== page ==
that is, we inflict upon alien and
mysterious "enemies" mechan-
isms that oppress us inscrutably.
Instead of attacking the ma-
chine directly, trying to wrest
control over our own environ-
ment, we take it out on some-
one else, with not so shining
panoply. This assumption, how-
ever true, is too simple to ex-
plain completely our Asian per-
versions. But the tension de-
fined between man and his de-
vices Slater realizes in its most
hideous and painful expression.
The doubts the older genera-
tion may have about technolo-
gical sovereignty are further ex-
posed much to its embarrass-
ment, if not rage, by the youth
culture. That the aim to re-
connect us with each other and
ourselves, and to reestablish so-
cial priorities should be con-
sidered radical ideology is a de-
pressing comment in itself.
Slater believes such "radical-
ism" is seductive to old-culture
adherents although reluctant to
accept new values. The re-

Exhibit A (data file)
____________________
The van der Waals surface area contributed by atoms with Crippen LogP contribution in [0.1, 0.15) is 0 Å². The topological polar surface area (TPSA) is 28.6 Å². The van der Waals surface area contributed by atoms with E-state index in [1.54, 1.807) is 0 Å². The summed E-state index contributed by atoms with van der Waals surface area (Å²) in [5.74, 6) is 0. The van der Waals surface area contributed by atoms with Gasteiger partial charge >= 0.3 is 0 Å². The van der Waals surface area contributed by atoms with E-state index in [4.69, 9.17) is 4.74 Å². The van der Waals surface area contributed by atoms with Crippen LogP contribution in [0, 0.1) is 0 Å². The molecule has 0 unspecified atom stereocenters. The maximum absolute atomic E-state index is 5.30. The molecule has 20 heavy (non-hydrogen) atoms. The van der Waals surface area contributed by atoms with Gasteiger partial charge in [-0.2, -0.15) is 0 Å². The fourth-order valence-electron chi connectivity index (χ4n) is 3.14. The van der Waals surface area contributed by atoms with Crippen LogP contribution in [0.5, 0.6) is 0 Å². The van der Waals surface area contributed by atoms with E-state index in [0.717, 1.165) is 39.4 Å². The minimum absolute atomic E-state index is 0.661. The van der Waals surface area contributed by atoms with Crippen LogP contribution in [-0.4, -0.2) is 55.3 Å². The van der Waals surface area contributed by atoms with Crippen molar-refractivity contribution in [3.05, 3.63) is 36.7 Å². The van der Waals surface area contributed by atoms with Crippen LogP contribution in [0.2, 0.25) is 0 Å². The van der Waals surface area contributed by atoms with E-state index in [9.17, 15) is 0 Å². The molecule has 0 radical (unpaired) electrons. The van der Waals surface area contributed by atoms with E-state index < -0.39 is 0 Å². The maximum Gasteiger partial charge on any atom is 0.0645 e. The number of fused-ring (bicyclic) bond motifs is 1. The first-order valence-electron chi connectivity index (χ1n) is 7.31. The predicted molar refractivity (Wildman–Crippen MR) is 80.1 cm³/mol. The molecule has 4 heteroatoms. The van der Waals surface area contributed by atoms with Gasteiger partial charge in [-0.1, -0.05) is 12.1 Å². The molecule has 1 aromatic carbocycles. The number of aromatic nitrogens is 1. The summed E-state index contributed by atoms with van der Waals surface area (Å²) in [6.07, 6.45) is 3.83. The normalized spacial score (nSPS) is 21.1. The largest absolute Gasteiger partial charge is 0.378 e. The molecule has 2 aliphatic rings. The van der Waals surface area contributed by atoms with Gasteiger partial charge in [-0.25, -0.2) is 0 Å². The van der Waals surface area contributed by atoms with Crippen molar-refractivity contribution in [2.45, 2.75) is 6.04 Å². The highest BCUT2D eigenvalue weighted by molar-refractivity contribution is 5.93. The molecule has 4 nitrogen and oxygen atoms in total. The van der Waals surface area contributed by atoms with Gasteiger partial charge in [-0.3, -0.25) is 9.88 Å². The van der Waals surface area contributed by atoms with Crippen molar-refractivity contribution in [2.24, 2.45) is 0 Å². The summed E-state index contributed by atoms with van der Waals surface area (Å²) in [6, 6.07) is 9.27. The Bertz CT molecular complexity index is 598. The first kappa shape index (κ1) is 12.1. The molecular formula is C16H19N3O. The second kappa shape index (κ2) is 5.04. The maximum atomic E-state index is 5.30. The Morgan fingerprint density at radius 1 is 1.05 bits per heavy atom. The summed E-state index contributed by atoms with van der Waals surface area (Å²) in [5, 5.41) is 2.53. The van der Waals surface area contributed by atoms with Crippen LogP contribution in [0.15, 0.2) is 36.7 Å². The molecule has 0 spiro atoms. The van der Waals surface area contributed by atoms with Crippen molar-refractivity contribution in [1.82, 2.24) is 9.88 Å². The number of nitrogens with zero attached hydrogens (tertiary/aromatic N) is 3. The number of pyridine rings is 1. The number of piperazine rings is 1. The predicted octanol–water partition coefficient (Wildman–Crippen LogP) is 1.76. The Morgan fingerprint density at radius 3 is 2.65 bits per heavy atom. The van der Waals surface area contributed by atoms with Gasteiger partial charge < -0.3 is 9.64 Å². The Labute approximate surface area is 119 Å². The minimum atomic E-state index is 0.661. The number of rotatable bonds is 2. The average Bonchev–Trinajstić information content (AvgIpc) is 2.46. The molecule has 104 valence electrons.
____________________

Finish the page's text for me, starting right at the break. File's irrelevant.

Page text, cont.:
mainder of his book is chiefly
concerned with t he evolution
and divergence of the new cul-
ture, its good and bad habits,
and the hope it extends to the
future.
Slater uses the film, The
Graduate, to highlight t h e
strain between old expectations

I

You may take an inexpensive summer SELF-DEFENSE COURSE -
ideal for busy people--just once or twice a week.
WOMEN-take an 8-week SELF-DEFENSE COURSE WEDNESDAY evening or
SATURDAY afternoon-your choice. STARTS WED., JUNE 24 and SAT,,
JUNE 27-practical techniques from KARATE and JUJITSU.
MEN AND WOMEN-special evening courses in KARATE and AIKIDO
CHILDREN-learn self-confidence and coordination
MARRIED STUDENTS have special lower rates

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"Toilet Assumption." We tend
to treat problems by flushing
them out of sight, therefore, out
of mind. We clear our consci-
ences by setting up commissions,
by producing TV documentaries,
by joining in "movements," by
putting Indians in "reserva-
tions," old folks in "homes," by
celebrating Earth Day. The eco-
logical movement is a good ex-
ample. The reviving days of
early April bloomed with zeal
and reverence, apparently tem-
poral qualities. Ideas are litter-
ed as easily as cans and candy
wrappers.
What frustrates the human
desire for dependence begins
with the strong independence
training we give our children,
who are forced to assume adult
values by means of internalized
or independent control mechan-
isms. Slater rightly blames
"love-oriented" child-r e a r i n g
techniques stressing r e a s o n
and dispassionate conceptualism.
Parents are to suppress their

I